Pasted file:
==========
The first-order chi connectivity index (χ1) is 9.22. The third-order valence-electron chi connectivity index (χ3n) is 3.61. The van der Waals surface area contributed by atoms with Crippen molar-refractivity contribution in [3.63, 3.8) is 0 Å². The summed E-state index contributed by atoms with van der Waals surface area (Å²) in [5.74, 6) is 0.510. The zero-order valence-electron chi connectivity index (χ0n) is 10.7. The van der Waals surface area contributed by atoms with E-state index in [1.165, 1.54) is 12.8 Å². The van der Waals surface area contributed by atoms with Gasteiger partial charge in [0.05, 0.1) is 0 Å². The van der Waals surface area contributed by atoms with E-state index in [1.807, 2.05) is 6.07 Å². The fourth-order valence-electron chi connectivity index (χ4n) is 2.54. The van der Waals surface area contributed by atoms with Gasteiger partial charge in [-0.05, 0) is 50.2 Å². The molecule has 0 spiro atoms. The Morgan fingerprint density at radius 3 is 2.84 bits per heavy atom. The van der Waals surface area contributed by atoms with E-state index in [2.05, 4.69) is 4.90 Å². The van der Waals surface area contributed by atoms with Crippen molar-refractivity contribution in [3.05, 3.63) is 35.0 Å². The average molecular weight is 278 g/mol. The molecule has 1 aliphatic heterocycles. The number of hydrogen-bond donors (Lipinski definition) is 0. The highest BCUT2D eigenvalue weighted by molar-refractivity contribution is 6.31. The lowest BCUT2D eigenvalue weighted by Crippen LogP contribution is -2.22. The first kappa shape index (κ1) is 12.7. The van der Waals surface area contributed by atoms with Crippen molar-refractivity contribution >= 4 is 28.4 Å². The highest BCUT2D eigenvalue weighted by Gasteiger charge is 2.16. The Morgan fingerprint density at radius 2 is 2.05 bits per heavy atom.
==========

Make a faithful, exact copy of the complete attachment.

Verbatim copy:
The first-order chi connectivity index (χ1) is 9.22. The third-order valence-electron chi connectivity index (χ3n) is 3.61. The van der Waals surface area contributed by atoms with Crippen molar-refractivity contribution in [3.63, 3.8) is 0 Å². The summed E-state index contributed by atoms with van der Waals surface area (Å²) in [5.74, 6) is 0.510. The zero-order valence-electron chi connectivity index (χ0n) is 10.7. The van der Waals surface area contributed by atoms with E-state index in [1.165, 1.54) is 12.8 Å². The van der Waals surface area contributed by atoms with Gasteiger partial charge in [0.05, 0.1) is 0 Å². The van der Waals surface area contributed by atoms with E-state index in [1.807, 2.05) is 6.07 Å². The fourth-order valence-electron chi connectivity index (χ4n) is 2.54. The van der Waals surface area contributed by atoms with Gasteiger partial charge in [-0.05, 0) is 50.2 Å². The molecule has 0 spiro atoms. The Morgan fingerprint density at radius 3 is 2.84 bits per heavy atom. The van der Waals surface area contributed by atoms with E-state index in [2.05, 4.69) is 4.90 Å². The van der Waals surface area contributed by atoms with Crippen molar-refractivity contribution in [3.05, 3.63) is 35.0 Å². The average molecular weight is 278 g/mol. The molecule has 1 aliphatic heterocycles. The number of hydrogen-bond donors (Lipinski definition) is 0. The highest BCUT2D eigenvalue weighted by molar-refractivity contribution is 6.31. The lowest BCUT2D eigenvalue weighted by Crippen LogP contribution is -2.22. The first kappa shape index (κ1) is 12.7. The van der Waals surface area contributed by atoms with Crippen molar-refractivity contribution >= 4 is 28.4 Å². The highest BCUT2D eigenvalue weighted by Gasteiger charge is 2.16. The Morgan fingerprint density at radius 2 is 2.05 bits per heavy atom.